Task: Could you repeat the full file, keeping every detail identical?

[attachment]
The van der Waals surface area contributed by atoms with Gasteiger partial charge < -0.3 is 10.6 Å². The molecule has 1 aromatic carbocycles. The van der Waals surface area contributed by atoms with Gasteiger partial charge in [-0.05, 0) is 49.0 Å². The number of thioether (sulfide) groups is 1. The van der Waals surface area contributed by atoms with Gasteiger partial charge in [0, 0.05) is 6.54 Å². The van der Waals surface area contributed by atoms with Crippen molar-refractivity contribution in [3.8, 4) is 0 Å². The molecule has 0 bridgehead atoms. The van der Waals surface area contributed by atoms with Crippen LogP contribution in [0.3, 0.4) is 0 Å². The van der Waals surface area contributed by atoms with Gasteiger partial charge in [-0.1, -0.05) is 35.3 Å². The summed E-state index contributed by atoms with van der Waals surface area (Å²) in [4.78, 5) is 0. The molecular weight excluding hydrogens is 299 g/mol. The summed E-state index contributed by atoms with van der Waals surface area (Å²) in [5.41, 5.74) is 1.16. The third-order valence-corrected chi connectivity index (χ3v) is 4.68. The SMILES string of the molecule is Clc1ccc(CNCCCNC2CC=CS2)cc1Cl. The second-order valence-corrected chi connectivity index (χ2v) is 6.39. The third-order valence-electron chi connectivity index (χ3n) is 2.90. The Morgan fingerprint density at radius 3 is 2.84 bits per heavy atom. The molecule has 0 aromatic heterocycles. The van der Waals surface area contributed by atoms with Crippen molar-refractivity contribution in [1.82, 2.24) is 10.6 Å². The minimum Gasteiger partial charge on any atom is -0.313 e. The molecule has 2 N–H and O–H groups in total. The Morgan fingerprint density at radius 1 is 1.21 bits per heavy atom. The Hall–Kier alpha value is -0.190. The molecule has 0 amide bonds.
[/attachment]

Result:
The van der Waals surface area contributed by atoms with Gasteiger partial charge < -0.3 is 10.6 Å². The molecule has 1 aromatic carbocycles. The van der Waals surface area contributed by atoms with Gasteiger partial charge in [-0.05, 0) is 49.0 Å². The number of thioether (sulfide) groups is 1. The van der Waals surface area contributed by atoms with Gasteiger partial charge in [0, 0.05) is 6.54 Å². The van der Waals surface area contributed by atoms with Crippen molar-refractivity contribution in [3.8, 4) is 0 Å². The molecule has 0 bridgehead atoms. The van der Waals surface area contributed by atoms with Crippen LogP contribution in [0.3, 0.4) is 0 Å². The van der Waals surface area contributed by atoms with Gasteiger partial charge in [-0.1, -0.05) is 35.3 Å². The summed E-state index contributed by atoms with van der Waals surface area (Å²) in [4.78, 5) is 0. The molecular weight excluding hydrogens is 299 g/mol. The summed E-state index contributed by atoms with van der Waals surface area (Å²) in [5.41, 5.74) is 1.16. The third-order valence-corrected chi connectivity index (χ3v) is 4.68. The SMILES string of the molecule is Clc1ccc(CNCCCNC2CC=CS2)cc1Cl. The second-order valence-corrected chi connectivity index (χ2v) is 6.39. The third-order valence-electron chi connectivity index (χ3n) is 2.90. The Morgan fingerprint density at radius 3 is 2.84 bits per heavy atom. The molecule has 0 aromatic heterocycles. The van der Waals surface area contributed by atoms with Crippen molar-refractivity contribution in [1.82, 2.24) is 10.6 Å². The minimum Gasteiger partial charge on any atom is -0.313 e. The molecule has 2 N–H and O–H groups in total. The Morgan fingerprint density at radius 1 is 1.21 bits per heavy atom. The Hall–Kier alpha value is -0.190. The molecule has 0 amide bonds.